However, raising money from the capital markets has proved elusive and has done so since 2018 – a combination of a poor financial performance and one assumes, a lack of faith in the Everton board and business plan, plus other factors outside Everton’s control, namely Covid, a changing economic picture and then the invasion of Ukraine made this funding impossible. However I would stress that there should have been few reasons for backers not to fund the development in the very early years other than concerns over the management of Everton. It’s not with hindsight that we should consider it a missed opportunity to not find funding before the larger macro events added to our difficulties.

The illegal invasion of Ukraine

The invasion of Ukraine in February 2022, compounded matters hugely for Farhad Moshiri. Prior to the invasion, it is believed Moshiri reduced his stake in USM to 4% (from 8%) increasing his liquidity. The invasion made Russia related individuals, oligarchs and their companies immediately toxic, even before the imposition of sanctions by the UK, EU and US Governments. Everton rightly, before Usmanov (49% shareholder) was sanctioned, suspended their commercial relationships with USM. Furthermore, Moshiri resigned as Chairman of USM and cut links with his benefactor and friend. One of the three legs of the Bramley-Moore funding stool had disappeared for good and seriously damaged the two remaining options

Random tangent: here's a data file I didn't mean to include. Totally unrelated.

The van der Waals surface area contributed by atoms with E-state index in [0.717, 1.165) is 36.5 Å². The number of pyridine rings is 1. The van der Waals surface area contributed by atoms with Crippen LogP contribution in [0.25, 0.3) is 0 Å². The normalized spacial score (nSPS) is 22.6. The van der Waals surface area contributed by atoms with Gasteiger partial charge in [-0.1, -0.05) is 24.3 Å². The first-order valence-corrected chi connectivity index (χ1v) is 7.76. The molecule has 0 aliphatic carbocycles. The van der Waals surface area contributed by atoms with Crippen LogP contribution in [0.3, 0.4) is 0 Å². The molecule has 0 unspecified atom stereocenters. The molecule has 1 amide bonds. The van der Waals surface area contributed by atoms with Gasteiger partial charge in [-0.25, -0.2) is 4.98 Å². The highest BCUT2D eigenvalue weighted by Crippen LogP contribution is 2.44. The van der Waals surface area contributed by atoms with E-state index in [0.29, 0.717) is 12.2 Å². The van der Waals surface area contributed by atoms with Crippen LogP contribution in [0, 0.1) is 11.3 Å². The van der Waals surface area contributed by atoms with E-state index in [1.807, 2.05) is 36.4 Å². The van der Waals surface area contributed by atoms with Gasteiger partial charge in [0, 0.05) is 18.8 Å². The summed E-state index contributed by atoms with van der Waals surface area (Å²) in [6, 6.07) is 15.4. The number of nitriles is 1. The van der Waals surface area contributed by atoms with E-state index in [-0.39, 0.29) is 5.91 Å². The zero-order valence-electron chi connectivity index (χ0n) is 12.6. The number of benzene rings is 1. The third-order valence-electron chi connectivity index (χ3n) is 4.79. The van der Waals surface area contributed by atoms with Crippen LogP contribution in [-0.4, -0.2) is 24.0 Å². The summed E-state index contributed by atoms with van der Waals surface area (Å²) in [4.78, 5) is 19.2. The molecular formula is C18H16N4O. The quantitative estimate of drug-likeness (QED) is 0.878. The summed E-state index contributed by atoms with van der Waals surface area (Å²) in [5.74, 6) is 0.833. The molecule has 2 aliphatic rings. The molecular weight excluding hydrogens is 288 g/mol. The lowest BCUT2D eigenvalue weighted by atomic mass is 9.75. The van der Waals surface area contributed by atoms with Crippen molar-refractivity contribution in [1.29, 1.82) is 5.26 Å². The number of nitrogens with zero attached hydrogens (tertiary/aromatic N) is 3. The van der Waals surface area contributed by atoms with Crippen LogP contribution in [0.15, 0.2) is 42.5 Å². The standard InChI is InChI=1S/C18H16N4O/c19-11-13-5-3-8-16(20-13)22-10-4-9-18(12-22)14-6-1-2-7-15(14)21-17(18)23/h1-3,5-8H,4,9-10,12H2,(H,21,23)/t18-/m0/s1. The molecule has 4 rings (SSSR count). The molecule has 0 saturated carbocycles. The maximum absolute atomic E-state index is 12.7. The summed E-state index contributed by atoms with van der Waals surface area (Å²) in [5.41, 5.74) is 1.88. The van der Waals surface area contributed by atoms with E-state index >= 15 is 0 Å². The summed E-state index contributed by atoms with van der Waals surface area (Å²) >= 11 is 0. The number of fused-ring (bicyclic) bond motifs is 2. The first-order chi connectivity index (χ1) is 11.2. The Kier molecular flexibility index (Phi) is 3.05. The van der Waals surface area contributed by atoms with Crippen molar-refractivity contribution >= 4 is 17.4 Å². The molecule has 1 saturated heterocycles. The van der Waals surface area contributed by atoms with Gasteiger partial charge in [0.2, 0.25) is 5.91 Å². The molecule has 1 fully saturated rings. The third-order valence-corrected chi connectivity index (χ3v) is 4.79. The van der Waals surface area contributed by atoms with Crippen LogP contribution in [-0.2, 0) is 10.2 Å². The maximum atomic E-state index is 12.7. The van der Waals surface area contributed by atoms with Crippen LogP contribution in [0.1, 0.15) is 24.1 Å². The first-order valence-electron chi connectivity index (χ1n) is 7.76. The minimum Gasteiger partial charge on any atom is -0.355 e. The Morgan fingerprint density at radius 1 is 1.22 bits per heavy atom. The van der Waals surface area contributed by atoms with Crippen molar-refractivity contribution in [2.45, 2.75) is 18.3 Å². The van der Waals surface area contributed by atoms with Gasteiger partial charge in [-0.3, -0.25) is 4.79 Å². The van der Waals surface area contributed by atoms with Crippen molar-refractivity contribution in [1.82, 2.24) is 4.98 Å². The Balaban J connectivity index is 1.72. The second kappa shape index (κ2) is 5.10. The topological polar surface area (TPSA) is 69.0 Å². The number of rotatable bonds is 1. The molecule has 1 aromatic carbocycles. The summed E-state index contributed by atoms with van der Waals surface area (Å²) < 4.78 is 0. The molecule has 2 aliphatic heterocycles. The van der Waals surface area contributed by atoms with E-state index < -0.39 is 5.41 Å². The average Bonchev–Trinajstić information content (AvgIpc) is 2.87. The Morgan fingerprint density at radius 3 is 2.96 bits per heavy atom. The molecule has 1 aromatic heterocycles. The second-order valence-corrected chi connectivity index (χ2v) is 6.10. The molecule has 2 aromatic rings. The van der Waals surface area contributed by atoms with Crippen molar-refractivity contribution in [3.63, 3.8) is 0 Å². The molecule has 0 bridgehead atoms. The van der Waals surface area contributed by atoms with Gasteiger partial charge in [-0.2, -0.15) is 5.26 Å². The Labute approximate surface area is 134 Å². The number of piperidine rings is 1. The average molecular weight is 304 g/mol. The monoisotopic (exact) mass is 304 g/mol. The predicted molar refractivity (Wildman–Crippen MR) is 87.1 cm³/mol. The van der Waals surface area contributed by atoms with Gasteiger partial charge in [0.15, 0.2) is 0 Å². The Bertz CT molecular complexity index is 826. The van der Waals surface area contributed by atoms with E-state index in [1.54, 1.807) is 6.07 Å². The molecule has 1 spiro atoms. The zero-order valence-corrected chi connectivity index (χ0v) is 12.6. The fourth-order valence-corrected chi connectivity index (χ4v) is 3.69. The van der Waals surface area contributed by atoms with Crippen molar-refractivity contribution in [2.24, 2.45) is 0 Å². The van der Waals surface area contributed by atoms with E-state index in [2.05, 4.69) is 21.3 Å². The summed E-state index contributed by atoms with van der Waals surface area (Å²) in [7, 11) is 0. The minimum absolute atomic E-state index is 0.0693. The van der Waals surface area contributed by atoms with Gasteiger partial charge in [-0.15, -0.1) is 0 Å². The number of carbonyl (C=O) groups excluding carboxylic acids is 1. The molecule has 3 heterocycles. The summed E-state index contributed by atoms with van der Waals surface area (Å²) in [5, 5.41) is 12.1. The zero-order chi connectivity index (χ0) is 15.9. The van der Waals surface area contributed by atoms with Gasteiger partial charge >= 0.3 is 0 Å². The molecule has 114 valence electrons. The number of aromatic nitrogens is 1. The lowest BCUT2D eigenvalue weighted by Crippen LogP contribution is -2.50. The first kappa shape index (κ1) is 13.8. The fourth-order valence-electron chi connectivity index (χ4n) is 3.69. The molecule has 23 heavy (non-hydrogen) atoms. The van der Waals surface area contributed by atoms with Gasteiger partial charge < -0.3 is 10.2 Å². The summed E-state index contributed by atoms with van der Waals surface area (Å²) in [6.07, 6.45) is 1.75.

At the same time, in the absence of a naming rights partner, a stadium specific funder, faced with continued losses within the football club, Moshiri had to fund Everton’s working capital requirements and the mounting bills for the stadium – all against a background of a football club failing on the pitch and facing potential relegation.

Where we are now

In the period, June 2021 and February 2023, Moshiri provided another £300 million of funding, bringing his total funding to £750 million.

In addition, Everton sold two players in Richarlison and Gordon for approximately £100 million, the January 2023 sale of Gordon and no subsequent spending is particularly telling. Additionally, third party funding has increased significantly. Rights and Media funding increased their facility to £150 million at the time of the accounts being signed off in February 2023. I have it on very good authority that the facility has been extended further and now sits at £200 million.